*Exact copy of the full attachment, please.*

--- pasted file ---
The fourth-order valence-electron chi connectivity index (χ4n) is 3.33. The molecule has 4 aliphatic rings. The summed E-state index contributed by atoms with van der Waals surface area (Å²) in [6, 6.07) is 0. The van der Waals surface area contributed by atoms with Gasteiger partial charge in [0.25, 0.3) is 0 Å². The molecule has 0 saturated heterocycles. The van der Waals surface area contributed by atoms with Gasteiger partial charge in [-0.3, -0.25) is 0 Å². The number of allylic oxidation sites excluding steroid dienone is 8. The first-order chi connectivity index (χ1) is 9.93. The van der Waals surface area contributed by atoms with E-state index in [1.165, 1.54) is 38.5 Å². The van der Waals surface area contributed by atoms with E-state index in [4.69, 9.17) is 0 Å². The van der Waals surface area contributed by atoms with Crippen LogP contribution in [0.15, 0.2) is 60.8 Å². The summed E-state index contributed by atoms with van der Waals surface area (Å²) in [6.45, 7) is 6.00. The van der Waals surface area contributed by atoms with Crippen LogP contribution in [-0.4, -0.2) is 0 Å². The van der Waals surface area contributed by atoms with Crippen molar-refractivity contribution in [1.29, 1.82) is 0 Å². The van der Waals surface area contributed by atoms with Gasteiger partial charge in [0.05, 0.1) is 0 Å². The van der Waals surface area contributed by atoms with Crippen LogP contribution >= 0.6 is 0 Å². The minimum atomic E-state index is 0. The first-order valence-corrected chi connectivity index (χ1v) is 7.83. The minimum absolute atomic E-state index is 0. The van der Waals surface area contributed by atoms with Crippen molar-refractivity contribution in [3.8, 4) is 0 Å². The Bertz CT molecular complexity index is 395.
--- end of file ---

The fourth-order valence-electron chi connectivity index (χ4n) is 3.33. The molecule has 4 aliphatic rings. The summed E-state index contributed by atoms with van der Waals surface area (Å²) in [6, 6.07) is 0. The van der Waals surface area contributed by atoms with Gasteiger partial charge in [0.25, 0.3) is 0 Å². The molecule has 0 saturated heterocycles. The van der Waals surface area contributed by atoms with Gasteiger partial charge in [-0.3, -0.25) is 0 Å². The number of allylic oxidation sites excluding steroid dienone is 8. The first-order chi connectivity index (χ1) is 9.93. The van der Waals surface area contributed by atoms with E-state index in [1.165, 1.54) is 38.5 Å². The van der Waals surface area contributed by atoms with E-state index in [4.69, 9.17) is 0 Å². The van der Waals surface area contributed by atoms with Crippen LogP contribution in [0.15, 0.2) is 60.8 Å². The summed E-state index contributed by atoms with van der Waals surface area (Å²) in [6.45, 7) is 6.00. The van der Waals surface area contributed by atoms with Crippen LogP contribution in [-0.4, -0.2) is 0 Å². The van der Waals surface area contributed by atoms with Crippen molar-refractivity contribution in [1.29, 1.82) is 0 Å². The van der Waals surface area contributed by atoms with Gasteiger partial charge in [0.05, 0.1) is 0 Å². The van der Waals surface area contributed by atoms with Crippen LogP contribution >= 0.6 is 0 Å². The minimum atomic E-state index is 0. The first-order valence-corrected chi connectivity index (χ1v) is 7.83. The minimum absolute atomic E-state index is 0. The van der Waals surface area contributed by atoms with Crippen molar-refractivity contribution in [3.8, 4) is 0 Å². The Bertz CT molecular complexity index is 395.